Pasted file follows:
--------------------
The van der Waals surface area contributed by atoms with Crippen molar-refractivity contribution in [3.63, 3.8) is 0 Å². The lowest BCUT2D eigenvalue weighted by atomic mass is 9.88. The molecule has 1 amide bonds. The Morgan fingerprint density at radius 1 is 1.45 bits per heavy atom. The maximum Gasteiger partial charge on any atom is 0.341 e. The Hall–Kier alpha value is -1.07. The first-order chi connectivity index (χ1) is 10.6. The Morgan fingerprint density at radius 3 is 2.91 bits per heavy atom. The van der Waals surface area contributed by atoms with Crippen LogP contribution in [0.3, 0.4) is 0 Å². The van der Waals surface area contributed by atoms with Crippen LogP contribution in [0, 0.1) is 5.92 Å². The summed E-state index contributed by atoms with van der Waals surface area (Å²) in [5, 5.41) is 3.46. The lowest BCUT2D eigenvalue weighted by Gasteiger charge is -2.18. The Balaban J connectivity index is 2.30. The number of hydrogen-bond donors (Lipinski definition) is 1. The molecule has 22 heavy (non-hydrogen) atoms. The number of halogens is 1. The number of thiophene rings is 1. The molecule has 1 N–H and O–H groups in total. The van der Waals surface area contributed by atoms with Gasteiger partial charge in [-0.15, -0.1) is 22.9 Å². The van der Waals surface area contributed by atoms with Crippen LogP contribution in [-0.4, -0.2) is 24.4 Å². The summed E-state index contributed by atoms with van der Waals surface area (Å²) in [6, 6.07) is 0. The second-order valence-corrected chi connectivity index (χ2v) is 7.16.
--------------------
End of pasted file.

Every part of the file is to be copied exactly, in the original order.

The van der Waals surface area contributed by atoms with Crippen molar-refractivity contribution in [3.63, 3.8) is 0 Å². The lowest BCUT2D eigenvalue weighted by atomic mass is 9.88. The molecule has 1 amide bonds. The Morgan fingerprint density at radius 1 is 1.45 bits per heavy atom. The maximum Gasteiger partial charge on any atom is 0.341 e. The Hall–Kier alpha value is -1.07. The first-order chi connectivity index (χ1) is 10.6. The Morgan fingerprint density at radius 3 is 2.91 bits per heavy atom. The van der Waals surface area contributed by atoms with Crippen LogP contribution in [0.3, 0.4) is 0 Å². The van der Waals surface area contributed by atoms with Crippen LogP contribution in [0, 0.1) is 5.92 Å². The summed E-state index contributed by atoms with van der Waals surface area (Å²) in [5, 5.41) is 3.46. The lowest BCUT2D eigenvalue weighted by Gasteiger charge is -2.18. The Balaban J connectivity index is 2.30. The number of hydrogen-bond donors (Lipinski definition) is 1. The molecule has 22 heavy (non-hydrogen) atoms. The number of halogens is 1. The number of thiophene rings is 1. The molecule has 1 N–H and O–H groups in total. The van der Waals surface area contributed by atoms with Gasteiger partial charge in [-0.15, -0.1) is 22.9 Å². The van der Waals surface area contributed by atoms with Crippen LogP contribution in [-0.4, -0.2) is 24.4 Å². The summed E-state index contributed by atoms with van der Waals surface area (Å²) in [6, 6.07) is 0. The second-order valence-corrected chi connectivity index (χ2v) is 7.16.